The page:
Trademark Use for Clinical Trials: Be Careful How You Use Them

Posted September 19, 2019 by

Viridis Pharmaceuticals was brought to suit by third-party Hecht Pharmaceuticals for the trademark “Boswelan.” The Board of Appeal of the EU Intellectual Property Office revoked the trademark and the General Court (of the EU) upheld the revocation. Viridis argued their case to The Court of Justice of the European Union (CJEU) who also upheld the revocation. 

Hecht’s argument was that “Boswelan” was not put to genuine use in the EU within 5 years. Viridis counters that it was used in clinical trials and that its non-use, meaning commercial use, was reasonable.  The CJEU found that a medicinal product that has not been authorized in the EU cannot be used commercially. Additionally, the argument that clinical trials constituted preparation for commercial use of a trademark was shot down because they have no commercial value to the public. There is “wiggle room” left by the CJEU, however. If the time spent in clinical trials is long due to circumstances outside the trademark applicant’s control proper non-use may still be viable. In Viridis’ case the time spent in clinical trials was found to be by their own decision.  What the distinction of controllable circumstances is unclear and likely to be evaluated on a case-by-case basis.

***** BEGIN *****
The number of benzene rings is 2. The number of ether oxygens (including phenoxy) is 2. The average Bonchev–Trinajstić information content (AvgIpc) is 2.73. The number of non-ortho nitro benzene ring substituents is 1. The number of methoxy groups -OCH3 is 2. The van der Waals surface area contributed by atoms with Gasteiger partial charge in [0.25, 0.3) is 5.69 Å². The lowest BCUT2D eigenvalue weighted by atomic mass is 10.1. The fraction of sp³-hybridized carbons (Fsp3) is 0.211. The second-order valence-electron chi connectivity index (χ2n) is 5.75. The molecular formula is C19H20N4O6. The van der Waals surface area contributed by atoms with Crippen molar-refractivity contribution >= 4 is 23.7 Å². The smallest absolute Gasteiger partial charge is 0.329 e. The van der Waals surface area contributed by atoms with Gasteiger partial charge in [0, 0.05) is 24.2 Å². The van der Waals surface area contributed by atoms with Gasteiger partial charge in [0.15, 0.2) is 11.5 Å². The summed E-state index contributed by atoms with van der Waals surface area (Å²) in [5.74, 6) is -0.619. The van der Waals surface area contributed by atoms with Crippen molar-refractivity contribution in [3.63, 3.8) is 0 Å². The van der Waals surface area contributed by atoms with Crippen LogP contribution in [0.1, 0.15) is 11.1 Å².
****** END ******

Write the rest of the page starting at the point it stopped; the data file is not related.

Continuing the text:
These conclusions are based on the specific circumstances of this case, but it does point a general direction for using a trademark in clinical trials. By their very nature, the results of clinical trials are never certain and may never result in an approved pharmaceutical product. Attaching a trademark to a product that may never exist in a saleable commercial form is a bad use of the trademark. What’s worse in this case is that Viridis entered into clinical trials three years after the registration of the trademark, meaning that the clock on proper use was already more than half up. From this it can be assumed that using a trademark at the beginning of clinical trials is also not advised as trials can go on for years and stand the risk if never progressing beyond the trail stage.

A possible better way to have used a trademark for a clinical trial was to use a freshly registered mark on nearly completed clinical trials with positive looking results. If the outlook for commercialization is good and the registration of the mark is properly timed, it may be possible to claim proper non-use if submission of the mark to regulatory bodies falls outside of the five-year proper use time-window.  

Tags:

Clinical Trial | Pharmaceutical Naming | Regulatory | Trademark

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